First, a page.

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Gear & Accessories

The New Wave Box

by Matt Straw   |  November 1st, 2012 0

What was I thinking? It’s Halloween. It’s nice out, and candy zombies are crawling out of the woodwork. May have to barricade the doors pretty soon.

But, in keeping with the season, this would be Mr. Hyde’s tackle box. As promised. Call these lures ultralight plus—a little heavier, longer, and bigger than true ultralight lures. The next size up. The midlin’ fairs. Things that match nicely with 4-pound braid (which, as we determined earlier today, actually test out as 8-pound lines) and Dark Side ultralight rods. These lures corral mammoth smallmouths, but you can’t really throw them anywhere on medium or even medium-light tackle with traditional lines.

Up on the lid you see a couple Glassic Vib 50 sinking, vibrating baits (which I couldn’t find a link for). The XR06 Rapala X-Raps in the upper left compartment are 2.5-inches long. In shallow clear water, where smallies spook from their own shadows, a tedious presentation with one of these babies seldom fails. The fast-sinking versions of the Sebile Magic Swimmers  next door (upper right) are about the same length. They sneak in at speed and rile up vicious reaction strikes.

The jigs along the left side and bottom-middle compartments are primarily the Gopher Tackle Mushroom Heads I’ve been writing about because they offer 1/16- to 1/8-ounce jigs with various styles and sizes of hooks, some of which are fine-wire Gamakatsus—perfect for setting hooks way out there with light line and light rods.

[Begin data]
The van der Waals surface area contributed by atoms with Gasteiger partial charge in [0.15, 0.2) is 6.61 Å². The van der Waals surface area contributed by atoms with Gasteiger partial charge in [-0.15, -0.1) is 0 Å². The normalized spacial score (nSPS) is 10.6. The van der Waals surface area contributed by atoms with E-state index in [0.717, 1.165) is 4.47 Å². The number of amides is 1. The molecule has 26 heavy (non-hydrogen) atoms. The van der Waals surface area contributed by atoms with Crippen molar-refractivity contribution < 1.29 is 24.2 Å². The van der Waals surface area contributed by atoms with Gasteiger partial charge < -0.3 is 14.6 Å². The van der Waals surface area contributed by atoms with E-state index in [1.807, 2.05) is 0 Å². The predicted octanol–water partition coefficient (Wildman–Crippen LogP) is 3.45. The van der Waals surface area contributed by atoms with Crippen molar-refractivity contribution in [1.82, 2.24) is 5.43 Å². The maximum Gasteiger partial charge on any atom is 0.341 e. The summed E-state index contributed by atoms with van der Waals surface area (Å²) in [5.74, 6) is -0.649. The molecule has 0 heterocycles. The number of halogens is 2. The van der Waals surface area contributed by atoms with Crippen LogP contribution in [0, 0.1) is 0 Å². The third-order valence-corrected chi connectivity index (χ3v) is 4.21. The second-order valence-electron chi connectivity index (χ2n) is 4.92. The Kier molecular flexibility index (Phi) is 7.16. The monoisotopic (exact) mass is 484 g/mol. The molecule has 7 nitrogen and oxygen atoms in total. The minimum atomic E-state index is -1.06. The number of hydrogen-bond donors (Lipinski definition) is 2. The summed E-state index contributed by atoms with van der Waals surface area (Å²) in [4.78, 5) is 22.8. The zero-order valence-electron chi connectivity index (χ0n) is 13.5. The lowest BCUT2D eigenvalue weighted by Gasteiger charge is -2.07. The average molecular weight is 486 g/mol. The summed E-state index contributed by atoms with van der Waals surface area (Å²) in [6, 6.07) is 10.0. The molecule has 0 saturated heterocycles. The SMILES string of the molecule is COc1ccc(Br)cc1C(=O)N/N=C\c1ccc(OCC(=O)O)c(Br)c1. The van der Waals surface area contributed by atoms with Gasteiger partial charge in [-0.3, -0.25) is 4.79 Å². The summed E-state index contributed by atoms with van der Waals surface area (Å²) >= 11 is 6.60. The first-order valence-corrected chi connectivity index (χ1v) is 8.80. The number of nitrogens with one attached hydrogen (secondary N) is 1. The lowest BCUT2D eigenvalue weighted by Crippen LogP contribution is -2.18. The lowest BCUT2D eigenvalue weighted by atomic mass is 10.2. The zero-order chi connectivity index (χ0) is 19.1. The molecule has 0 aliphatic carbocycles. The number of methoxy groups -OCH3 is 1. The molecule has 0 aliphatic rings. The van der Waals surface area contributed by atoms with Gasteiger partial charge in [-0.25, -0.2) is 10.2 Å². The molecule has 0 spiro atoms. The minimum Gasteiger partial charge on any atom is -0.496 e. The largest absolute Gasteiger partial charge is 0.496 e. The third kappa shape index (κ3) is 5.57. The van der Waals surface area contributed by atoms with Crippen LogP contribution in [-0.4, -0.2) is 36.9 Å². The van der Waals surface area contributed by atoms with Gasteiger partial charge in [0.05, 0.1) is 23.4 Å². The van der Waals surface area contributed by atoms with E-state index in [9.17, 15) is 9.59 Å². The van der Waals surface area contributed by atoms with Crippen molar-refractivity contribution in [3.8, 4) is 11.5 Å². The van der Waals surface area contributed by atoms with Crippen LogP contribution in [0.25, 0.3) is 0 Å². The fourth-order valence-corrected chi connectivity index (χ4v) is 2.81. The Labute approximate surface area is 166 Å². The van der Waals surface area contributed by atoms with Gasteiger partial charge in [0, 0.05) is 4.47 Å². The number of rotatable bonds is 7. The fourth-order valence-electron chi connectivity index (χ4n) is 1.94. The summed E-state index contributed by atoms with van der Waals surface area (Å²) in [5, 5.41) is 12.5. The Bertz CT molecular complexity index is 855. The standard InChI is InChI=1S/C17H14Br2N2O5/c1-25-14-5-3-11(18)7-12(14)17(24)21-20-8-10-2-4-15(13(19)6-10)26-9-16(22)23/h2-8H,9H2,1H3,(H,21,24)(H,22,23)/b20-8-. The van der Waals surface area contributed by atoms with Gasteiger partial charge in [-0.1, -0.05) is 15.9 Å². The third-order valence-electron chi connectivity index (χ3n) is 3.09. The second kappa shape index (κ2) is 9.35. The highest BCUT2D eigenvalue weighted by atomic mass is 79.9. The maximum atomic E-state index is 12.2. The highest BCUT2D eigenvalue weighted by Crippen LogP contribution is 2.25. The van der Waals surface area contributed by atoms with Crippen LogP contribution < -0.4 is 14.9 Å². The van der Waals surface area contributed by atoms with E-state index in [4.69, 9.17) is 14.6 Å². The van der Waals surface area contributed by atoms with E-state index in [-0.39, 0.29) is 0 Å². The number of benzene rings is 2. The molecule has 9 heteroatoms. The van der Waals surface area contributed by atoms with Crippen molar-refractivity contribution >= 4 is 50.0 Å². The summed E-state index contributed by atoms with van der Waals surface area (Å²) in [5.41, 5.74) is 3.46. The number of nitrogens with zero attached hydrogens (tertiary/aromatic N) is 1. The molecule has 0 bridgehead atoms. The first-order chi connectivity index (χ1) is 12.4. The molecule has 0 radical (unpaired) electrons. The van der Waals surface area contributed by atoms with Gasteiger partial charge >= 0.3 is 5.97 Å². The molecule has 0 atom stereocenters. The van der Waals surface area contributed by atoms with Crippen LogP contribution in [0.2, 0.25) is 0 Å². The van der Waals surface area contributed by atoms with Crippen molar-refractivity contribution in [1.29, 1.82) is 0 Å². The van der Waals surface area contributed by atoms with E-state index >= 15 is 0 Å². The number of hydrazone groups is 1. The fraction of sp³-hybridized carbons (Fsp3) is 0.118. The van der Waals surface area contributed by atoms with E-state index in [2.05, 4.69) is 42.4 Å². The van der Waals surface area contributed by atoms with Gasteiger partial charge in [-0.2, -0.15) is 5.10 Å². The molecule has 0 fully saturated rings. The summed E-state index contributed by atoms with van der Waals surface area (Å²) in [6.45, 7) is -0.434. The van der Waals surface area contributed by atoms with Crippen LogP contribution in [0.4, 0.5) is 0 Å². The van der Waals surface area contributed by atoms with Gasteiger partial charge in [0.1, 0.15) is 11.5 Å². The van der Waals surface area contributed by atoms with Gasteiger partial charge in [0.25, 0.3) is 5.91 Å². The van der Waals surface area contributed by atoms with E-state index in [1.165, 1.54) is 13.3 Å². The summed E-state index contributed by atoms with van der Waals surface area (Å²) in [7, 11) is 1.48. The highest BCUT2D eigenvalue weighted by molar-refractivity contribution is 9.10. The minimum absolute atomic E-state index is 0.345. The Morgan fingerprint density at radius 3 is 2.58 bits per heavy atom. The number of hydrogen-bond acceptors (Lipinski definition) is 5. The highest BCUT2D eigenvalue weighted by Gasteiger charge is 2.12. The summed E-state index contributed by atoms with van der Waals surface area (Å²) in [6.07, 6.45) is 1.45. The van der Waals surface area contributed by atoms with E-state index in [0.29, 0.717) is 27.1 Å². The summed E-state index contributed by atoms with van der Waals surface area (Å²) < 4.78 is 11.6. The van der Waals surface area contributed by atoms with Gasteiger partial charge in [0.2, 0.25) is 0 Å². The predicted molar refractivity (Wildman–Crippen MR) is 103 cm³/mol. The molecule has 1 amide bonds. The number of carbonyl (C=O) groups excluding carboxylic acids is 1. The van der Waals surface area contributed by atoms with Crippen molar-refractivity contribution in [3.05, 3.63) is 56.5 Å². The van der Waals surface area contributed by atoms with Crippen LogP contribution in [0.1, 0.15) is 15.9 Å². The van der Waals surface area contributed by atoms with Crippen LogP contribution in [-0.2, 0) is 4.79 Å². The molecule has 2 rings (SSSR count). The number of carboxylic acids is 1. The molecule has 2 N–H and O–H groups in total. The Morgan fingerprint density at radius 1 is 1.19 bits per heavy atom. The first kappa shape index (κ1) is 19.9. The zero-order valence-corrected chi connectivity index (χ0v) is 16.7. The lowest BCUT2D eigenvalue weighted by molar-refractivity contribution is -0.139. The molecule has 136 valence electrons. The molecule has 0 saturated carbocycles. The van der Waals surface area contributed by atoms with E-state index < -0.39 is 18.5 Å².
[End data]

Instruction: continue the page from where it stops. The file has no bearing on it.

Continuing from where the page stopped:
In the upper-center portion of the box you’ll find a few SPRO sinking BBZ-1 Baby Shads—mini swimbaits that produced some very nice bronzebacks for me this year on pressured waters. Next to those, some little #3 and #4 Salmo Hornets. Hors deurves on the snack tray? Sometimes that’s all they want. Smallmouths crush these things.

Below that, Mr. Hyde seems to be carrying some (relatively) deep-diving Yo-Zuri Pins Minnows and old Hardcores with 2.5-inch bodies. Who knows the near-ultralight universe better than Yo-Zuri? Finally, the smallest Rapala Rippin’ Rap, a 1/4-ounce Terminator spinnerbait, and some 1/16- t0 1/4-ounce drop-shot weights. Some of those sizes you would never consider using with standard bass tackle. In the right conditions, these mini-mites bring to bay some pretty substantial bass.

 

 

About Matt Straw

Matt Straw writes about fishing concepts and techniques for catching smallmouth bass, steelhead and salmon, panfish, and more. He continues to write features for In-Fisherman & annual guides.

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